Below is the result of your feedback form. It was submitted on Wednesday, October 22, 2003 at 14:19:12

name: Jerry Berger

Comments: I have a Missile that was built in 1966. I'm the second owner. The boat has not been in the water in over 20 years and I'm thinking of fixing the ole girl up again. She has a Ford 312 engine with a Casale V Drive, She was a real head turner in her day!

Subject: Project Registry//Double Eagle
Date: Sun, 12 Oct 2003

Hi: Please update my project registry with the following: 10/12/03: Frames set complete; White Oak frames with laminated Mahogany transom.

The process of laminating the Mahogany transom was quite interesting. I modified the process from the type where the guys staple thin strips over a base structure. I ripped my own Mahogany strips from a 2x8 on a bandsaw, then tacked (lightly stapled) them in place. A bare minimun of staples was used merely to keep the wood from crawling around while wet. I then built a bag around the whole transom piece and pulled a vacuum on the whole thing. After cure, a power hand plane was used to plane level thickness all over, then sanded conventionally (of course pulling those few staples). I already had the transom cut to shape here, but if you did this process on a blank ply sheet , then you could laminate like this and have NO FASTENER holes in the finished item.
If you think this interesting, I can provide more info and pics.

Thanks, Ken.

From: David Huff
Date: Sat, 27 Sep 2003

I received the plans today. I have examined the plans, and read through the manual, and find them good.
Well worth the money. If this had been on eBay, I would have entered positive feedback:

Fast ship. Item exactly as described. Top notch seller! A+++++++++++++++++

Thank you very much,
David M. Huff

Subject: Low Power Jet Drive
Date: Mon, 22 Sep 2003

Dear Sir;

A few weeks ago I sent to you a message (re. jet pump experiment). I just wanted to let you know that I've followed up with some static and on-water tests using a standard engine driven agricultural centrifugal pump (Pacer Pumps, 200 gph, 5.5 hp, about $300 retail). I've not optimized any of the parameters yet (e.g. inlet configuration, nozzle geometry, etc.) but the results are encouraging.

If you are interested in the details to date, please check out

Best regards,
Steve Hansen
Amherst, NH

On Wed, 24 Sep 2003 15:59:54 -0400, Dan Hehn wrote:


One more question...
How wide should the motor well be for the "Teleflex" type steering? I have heard conflicting messages from others.
Dan Hehn

Ans: I think the reason that you are getting conflicting messages is that it depends on the motor; how the steering connects to the motor. The motor we used worked fine with the standard transom cutout, but some of the newer motors have a built-in receptacle for the steering, which results in more room required for the steering movement. This seems not to be the case with all motors.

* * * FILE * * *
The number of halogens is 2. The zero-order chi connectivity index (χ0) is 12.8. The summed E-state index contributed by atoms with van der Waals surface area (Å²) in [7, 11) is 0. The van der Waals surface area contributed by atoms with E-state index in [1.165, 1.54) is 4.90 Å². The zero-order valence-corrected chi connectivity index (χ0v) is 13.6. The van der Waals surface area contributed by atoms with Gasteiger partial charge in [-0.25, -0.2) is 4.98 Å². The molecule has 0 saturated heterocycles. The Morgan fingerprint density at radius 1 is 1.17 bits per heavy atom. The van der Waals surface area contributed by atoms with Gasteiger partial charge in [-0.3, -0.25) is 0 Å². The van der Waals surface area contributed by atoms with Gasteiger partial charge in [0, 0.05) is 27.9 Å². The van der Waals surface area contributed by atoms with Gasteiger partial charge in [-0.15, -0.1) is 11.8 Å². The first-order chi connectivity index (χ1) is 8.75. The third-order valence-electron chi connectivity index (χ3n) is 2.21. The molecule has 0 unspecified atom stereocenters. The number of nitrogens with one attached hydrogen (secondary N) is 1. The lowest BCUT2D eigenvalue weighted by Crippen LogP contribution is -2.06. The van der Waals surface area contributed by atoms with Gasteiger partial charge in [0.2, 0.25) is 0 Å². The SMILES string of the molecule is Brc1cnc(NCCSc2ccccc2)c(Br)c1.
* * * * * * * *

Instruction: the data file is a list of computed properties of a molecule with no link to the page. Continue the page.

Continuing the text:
The following is from WebLetter37 and 38:
WebLetter 37
WebLetter 38

If you know the motor you are going to use, the manual should tell you the motorwell width. I believe that the 33" wide should fit all motor widths: Motorwell dimensions.

Subject: Pee Wee
Date: Fri, 26 Sep 2003

Hi Gang - -

Great Company - - Great Service - - Great News Letter!!
I am attaching a couple of pictures of the Pee Wee that I completed this past spring. The little grandson proclaimed grandpa's new boat as for "kids only" - - and the name stuck.

At present it is powered by an old OMC three speed trolling motor - - modified considerably to fit the boat. Low speed is a slow walk, medium is a fast walk and fast is a nice jog. Just right for the little ones in the cove off the main lake.

It was a fun project - - grand kids (4) love it - - and all the neighbors love to watch it. Down the road I will outfit it with a small outboard.

Best regards - - and thanks for you great service.
Bob Atwater
Seneca, SC

Below is the result of your feedback form. It was submitted on Thursday, September 25, 2003 at 14:56:51

name: Colin Ming

Comments: What a wonderful surprise, finding your Website!

Popular Mechanics, Chevy, Ed Sullivan and Glen-L; trusted names synonymous with the fifties and sixties. I doubt if any company has shown people how to fulfill their dreams, learn new skills and have fun, all at an affordable price, as Glen-L.

I almost built one of your boats after I got out of high school, but ended up in the Canadian Army and in later years the business world. Now I'm retiring and about to move into a new house with a fine workshop. As soon as my wife and I are settled in, my Granddaughter and I will be building one of your fine boats.

Kind regards.
Vancouver BC